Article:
Chinese GDP and a New Drop in Oil Prices

January 20, 2015

Chinese GDP recorded on-year growth of 7.3% last quarter, 7.3% in the second half of 2014, and 7.4% for the full calendar year.  2014 growth was the slowest since 1990 and below the government’s target for the first time years.

Other Chinese data released today showed

  • Industrial production rising at a 3-month high of 7.9% on year in December and by 8.3% in full 2014. 
  • On-year growth in retail sales of 11.9% was at a 4-month high and close to the average gain of 12.0% in full 2014.
  • Business investment growth last year of 15.7% was down from 15.8% in January-November.  That was the slowest pace since 2001.

West Texas Intermediate oil has traded 3.9% lower to $46.79 per barrel.  In response, U.S. share prices are lower on the day in spite of pretty across-the-board gains in Asia and Europe.

Comex gold went up 0.8% to $1,282 per troy once.

Share prices climbed 2.1% in Japan, 1.9% in India, 1.2% in China, 0.9% in Hong Kong, and 0.8% in Singapore and South Korea.  In Europe, stocks have so far risen by 1.0% in France and Spain, 0.8% in Switzerland, and 0.7% in Britain and Italy.  The German Dax is off 0.2%, however.

The dollar is mixed, with advances of 1.1% against the loonie, 1.0% versus the kiwi, 0.7% relative to the yen, and 0.2% vis-a-vis the euro but losses of 0.8% against the Swiss franc and 0.5% versus sterling.  The yuan is steady.

10-year sovereign debt yields have increased by two basis points in Canada and a single basis point in Germany, Japan, Switzerland and Britain.  But the 10-year U.S. Treasury yield is four basis points lower than last Friday.  U.S. markets were shut on Monday.

The IMF released updated forecasts for its October World Economic Outlook, revising projected 2015 and 2016 growth downward by 0.3 percentage points each to 3.5% and 3.7%.  The gloomier prognosis was made despite the fall in oil prices and upward revisions to the U.S. outlook now calling for GDP to rise 3.6% in 2015 and 3.3% next year.

Turkey’s central bank in a surprise cut the one-week repo rate by 50 basis points to 7.75%.  The previous reduction occurred a half year ago.  Overnight borrowing and lending rates were not changed.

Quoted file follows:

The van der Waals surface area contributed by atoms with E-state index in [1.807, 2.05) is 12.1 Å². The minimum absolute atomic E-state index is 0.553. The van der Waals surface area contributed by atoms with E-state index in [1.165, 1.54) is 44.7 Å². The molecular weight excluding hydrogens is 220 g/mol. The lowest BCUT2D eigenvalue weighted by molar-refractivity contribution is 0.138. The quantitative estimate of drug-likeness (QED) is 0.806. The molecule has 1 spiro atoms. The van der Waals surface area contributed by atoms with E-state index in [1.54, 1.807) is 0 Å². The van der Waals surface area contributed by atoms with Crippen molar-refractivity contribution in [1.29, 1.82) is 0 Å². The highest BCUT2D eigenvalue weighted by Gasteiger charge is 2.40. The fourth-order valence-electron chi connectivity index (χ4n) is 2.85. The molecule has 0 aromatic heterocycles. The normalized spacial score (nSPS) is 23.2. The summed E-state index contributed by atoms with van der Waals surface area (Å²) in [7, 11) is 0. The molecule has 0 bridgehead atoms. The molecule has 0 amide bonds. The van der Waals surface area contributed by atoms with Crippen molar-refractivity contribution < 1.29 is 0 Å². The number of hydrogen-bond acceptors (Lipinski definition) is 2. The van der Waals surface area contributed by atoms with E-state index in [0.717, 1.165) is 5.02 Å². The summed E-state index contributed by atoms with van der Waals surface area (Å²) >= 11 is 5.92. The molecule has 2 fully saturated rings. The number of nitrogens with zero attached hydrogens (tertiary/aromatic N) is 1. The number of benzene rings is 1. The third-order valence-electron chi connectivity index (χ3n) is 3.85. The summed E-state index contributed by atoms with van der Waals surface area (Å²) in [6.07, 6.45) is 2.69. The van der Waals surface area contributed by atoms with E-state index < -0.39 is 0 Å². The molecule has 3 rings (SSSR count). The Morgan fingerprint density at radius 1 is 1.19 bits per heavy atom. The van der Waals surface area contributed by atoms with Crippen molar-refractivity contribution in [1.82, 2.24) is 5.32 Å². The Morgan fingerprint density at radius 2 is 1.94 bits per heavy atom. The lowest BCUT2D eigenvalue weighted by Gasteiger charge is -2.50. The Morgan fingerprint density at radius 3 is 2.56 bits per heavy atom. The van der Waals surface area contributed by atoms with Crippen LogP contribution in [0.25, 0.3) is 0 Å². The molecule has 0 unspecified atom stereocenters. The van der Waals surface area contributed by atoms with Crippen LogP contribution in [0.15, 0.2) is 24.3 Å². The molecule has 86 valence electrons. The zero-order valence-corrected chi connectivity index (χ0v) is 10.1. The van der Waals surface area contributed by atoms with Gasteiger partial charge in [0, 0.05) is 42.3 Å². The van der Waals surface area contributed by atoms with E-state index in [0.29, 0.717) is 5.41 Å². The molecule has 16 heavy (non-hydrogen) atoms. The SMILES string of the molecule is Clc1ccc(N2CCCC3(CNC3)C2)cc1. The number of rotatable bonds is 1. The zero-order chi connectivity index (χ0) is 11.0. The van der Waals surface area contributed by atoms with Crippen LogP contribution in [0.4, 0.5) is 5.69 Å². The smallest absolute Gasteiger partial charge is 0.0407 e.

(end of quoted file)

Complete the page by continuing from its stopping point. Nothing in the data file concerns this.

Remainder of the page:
The U.S. National Association of Home Builders housing market index remained at December’s reading of 57 in January. Such averaged 56 in the second half of 2014 and was also at 56 in January 2014.

Sweden’s Ministry of Finance revised projected 2015 growth to 2.4% from 3.0%.  Officials expect 2.7% growth in 2016 versus a forecast of 3.2% made three months ago.

German producer prices fell 0.7% on month and 1.7% on year in December.  Non-energy producer prices fell 0.4% on year, while energy tumbled 4.9%.  The PPI posted an average drop of 1.0% in calendar 2014.

The ZEW Economic Institute’s index of investor expectations toward Germany jumped 13.5 points to an 11-month high of 48.4 in January, goosed by the likelihood of ECB quantitative stimulus and the recent slide in oil prices.  Current conditions improved 12.4 points to a 4-month high of 22.4.  The ZEW expectations index for Euroland printed at 45.2, 13.4 points better than in December.

German agreed earnings grew 3.1% last year following increases of 2.4% in 2013, 2.7% in 2012, and 1.7% in 2011.

Euroland’s fiscal deficit-to-GDP ratio slid to 2.3% in 3Q14 from 2.5% in the second quarter and 2.9% a year earlier.

Consumer confidence in Belgium improved three points to a 7-month high of minus nine in January.

Canadian manufacturing sales fell another 1.4% in November, slicing the 12-month increase to 2.6% from 4.8%.  Orders fell 1.7% on month but rose 2.9% on year.

Copyright 2015, Larry Greenberg.  All rights reserved.  No secondary distribution without express permission.

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